Port of Antwerp leans into container boom with Europa Terminal expansion

Anwerp, Belgium - September 16, 2011: Port of Antwerp in the twilight with containers and cranes

The Port of Antwerp’s Europa Terminal expansion will unlock the possibility of two megamax ships operating simultaneously at the terminal as the Port seeks to capitalise on its continued growth in TEU traffic.

The current quay wall at the Europa Terminal, with a length of nearly 1,200m, will be completely demolished, the Port recently told PTI.

The renovation of the layout of the adjacent front quay will include new flooring, the installation of large container cranes, and “no-regret” infrastructure to enable shoreside power, Lennart Verstappen, spokesperson for Port of Antwerp, explained.

“Containers are the most important segment at our port and a growth segment in the world, our yearly figures in 2020 prove this once again,” Verstappen said.

“And the trend towards more containers for transporting goods will only continue. This deepening is in line with our ambition to continue to grow as a port in a sustainable way and will contribute towards maintaining our position as a world port.”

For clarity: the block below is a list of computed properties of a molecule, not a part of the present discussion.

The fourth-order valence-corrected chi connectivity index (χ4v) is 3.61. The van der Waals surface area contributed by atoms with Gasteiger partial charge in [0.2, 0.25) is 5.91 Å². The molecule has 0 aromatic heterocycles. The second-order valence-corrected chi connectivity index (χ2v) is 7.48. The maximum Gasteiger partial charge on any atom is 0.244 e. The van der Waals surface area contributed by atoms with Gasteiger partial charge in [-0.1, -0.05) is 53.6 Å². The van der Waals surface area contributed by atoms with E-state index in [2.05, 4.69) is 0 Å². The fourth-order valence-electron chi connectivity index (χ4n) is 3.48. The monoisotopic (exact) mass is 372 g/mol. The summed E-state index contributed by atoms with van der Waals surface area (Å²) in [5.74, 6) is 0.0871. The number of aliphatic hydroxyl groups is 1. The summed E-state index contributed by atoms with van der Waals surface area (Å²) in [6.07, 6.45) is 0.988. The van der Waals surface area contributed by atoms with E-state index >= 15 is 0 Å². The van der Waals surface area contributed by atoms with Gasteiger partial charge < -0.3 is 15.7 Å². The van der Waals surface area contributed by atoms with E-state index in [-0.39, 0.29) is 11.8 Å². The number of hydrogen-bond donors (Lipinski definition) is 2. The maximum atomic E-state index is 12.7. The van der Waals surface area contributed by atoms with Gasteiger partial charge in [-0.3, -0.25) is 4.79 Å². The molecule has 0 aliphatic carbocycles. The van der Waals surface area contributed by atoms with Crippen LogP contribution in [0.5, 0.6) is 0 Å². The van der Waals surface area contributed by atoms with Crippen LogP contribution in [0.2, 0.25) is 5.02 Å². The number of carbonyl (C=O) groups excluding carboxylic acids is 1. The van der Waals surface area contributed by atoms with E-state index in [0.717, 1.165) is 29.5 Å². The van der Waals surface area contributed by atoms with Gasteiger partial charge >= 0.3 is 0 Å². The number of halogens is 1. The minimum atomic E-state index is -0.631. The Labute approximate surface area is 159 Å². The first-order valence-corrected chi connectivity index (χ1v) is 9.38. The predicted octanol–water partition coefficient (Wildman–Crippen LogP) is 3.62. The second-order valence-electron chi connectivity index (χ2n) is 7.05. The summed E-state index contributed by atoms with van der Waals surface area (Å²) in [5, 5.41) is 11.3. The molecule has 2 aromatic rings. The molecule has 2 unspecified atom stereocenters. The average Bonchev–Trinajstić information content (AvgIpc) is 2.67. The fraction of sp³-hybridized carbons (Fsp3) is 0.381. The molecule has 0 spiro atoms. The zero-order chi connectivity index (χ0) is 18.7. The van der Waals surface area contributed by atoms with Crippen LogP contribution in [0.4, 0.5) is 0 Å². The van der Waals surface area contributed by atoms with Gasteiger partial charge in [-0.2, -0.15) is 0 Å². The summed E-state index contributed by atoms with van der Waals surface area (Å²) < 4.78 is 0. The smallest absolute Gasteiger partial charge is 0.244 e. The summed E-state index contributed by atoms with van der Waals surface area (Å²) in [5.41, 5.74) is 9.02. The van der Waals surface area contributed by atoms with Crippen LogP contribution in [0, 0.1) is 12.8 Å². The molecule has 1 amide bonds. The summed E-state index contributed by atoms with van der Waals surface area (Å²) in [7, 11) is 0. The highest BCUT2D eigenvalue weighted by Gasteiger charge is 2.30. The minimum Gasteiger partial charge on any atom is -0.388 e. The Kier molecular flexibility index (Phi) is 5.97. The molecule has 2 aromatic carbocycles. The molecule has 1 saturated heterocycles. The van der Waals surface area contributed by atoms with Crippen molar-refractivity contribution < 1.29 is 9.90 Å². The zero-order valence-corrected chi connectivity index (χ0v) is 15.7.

The expansion will also accommodate container shipping with larger dimensions, the current maximum draught for vessels that can moor at the quay wall is 13.5m. The Europa Terminal was put into operation in 1990 as the first tidal container terminal at the Port of Antwerp.

“Extensive and technical maritime works will be necessary to achieve this deepening. To continue playing at the top level of world ports, the port must be able to offer extra container capacity to its customers,” Verstappen said.

“To this end, the port is permanently working on both expansion, such as with the Extra Container Capacity Antwerp (ECA) project, and the optimisation of the existing capacity. The renovation of Europa Terminal is an important step in the further development of a sustainable port.”

The expansion will accommodate shoreside power, the number of berths available still to be defined, Verstappen said.

The expansion will be delivered in three phases, taking up to nine years in total. The first three years will prepare the first 450 metres of quay.

The phased approach allows a large part of the terminal to remain in operations at all times, while another part of the capacity is diverted to PSA’s Noordzee Terminal.

Works are expected to begin at the end of 2021. New cranes will be delivered following the completion of each development phase.

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